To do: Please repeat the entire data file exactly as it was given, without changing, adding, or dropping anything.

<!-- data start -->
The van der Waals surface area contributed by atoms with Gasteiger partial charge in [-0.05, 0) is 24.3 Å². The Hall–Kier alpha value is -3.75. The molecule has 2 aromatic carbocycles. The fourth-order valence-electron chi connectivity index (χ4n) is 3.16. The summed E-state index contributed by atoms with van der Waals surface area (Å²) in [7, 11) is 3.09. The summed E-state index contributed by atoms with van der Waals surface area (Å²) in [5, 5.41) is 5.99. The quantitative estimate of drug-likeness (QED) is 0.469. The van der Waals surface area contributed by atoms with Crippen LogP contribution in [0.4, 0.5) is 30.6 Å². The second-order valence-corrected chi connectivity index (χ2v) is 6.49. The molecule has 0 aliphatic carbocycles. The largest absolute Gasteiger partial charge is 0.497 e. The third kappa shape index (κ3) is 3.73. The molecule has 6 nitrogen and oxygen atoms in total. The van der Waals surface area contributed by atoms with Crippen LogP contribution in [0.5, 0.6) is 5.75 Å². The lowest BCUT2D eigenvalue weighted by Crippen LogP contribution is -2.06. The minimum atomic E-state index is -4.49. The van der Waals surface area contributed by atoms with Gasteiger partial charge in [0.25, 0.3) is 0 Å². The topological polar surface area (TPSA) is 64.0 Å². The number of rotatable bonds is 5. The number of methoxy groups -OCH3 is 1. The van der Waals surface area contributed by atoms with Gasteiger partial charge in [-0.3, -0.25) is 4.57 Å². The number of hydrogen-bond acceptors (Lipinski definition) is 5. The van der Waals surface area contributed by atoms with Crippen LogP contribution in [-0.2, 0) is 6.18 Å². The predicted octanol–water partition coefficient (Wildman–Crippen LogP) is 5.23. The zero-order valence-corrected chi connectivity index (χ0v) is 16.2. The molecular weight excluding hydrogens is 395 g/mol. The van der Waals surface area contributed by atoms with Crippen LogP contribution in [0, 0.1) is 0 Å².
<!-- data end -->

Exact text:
The van der Waals surface area contributed by atoms with Gasteiger partial charge in [-0.05, 0) is 24.3 Å². The Hall–Kier alpha value is -3.75. The molecule has 2 aromatic carbocycles. The fourth-order valence-electron chi connectivity index (χ4n) is 3.16. The summed E-state index contributed by atoms with van der Waals surface area (Å²) in [7, 11) is 3.09. The summed E-state index contributed by atoms with van der Waals surface area (Å²) in [5, 5.41) is 5.99. The quantitative estimate of drug-likeness (QED) is 0.469. The van der Waals surface area contributed by atoms with Crippen LogP contribution in [0.4, 0.5) is 30.6 Å². The second-order valence-corrected chi connectivity index (χ2v) is 6.49. The molecule has 0 aliphatic carbocycles. The largest absolute Gasteiger partial charge is 0.497 e. The third kappa shape index (κ3) is 3.73. The molecule has 6 nitrogen and oxygen atoms in total. The van der Waals surface area contributed by atoms with Crippen LogP contribution in [0.5, 0.6) is 5.75 Å². The lowest BCUT2D eigenvalue weighted by Crippen LogP contribution is -2.06. The minimum atomic E-state index is -4.49. The van der Waals surface area contributed by atoms with Gasteiger partial charge in [0.25, 0.3) is 0 Å². The topological polar surface area (TPSA) is 64.0 Å². The number of rotatable bonds is 5. The number of methoxy groups -OCH3 is 1. The van der Waals surface area contributed by atoms with Gasteiger partial charge in [-0.3, -0.25) is 4.57 Å². The number of hydrogen-bond acceptors (Lipinski definition) is 5. The van der Waals surface area contributed by atoms with Crippen LogP contribution in [-0.2, 0) is 6.18 Å². The predicted octanol–water partition coefficient (Wildman–Crippen LogP) is 5.23. The zero-order valence-corrected chi connectivity index (χ0v) is 16.2. The molecular weight excluding hydrogens is 395 g/mol. The van der Waals surface area contributed by atoms with Crippen LogP contribution in [0, 0.1) is 0 Å².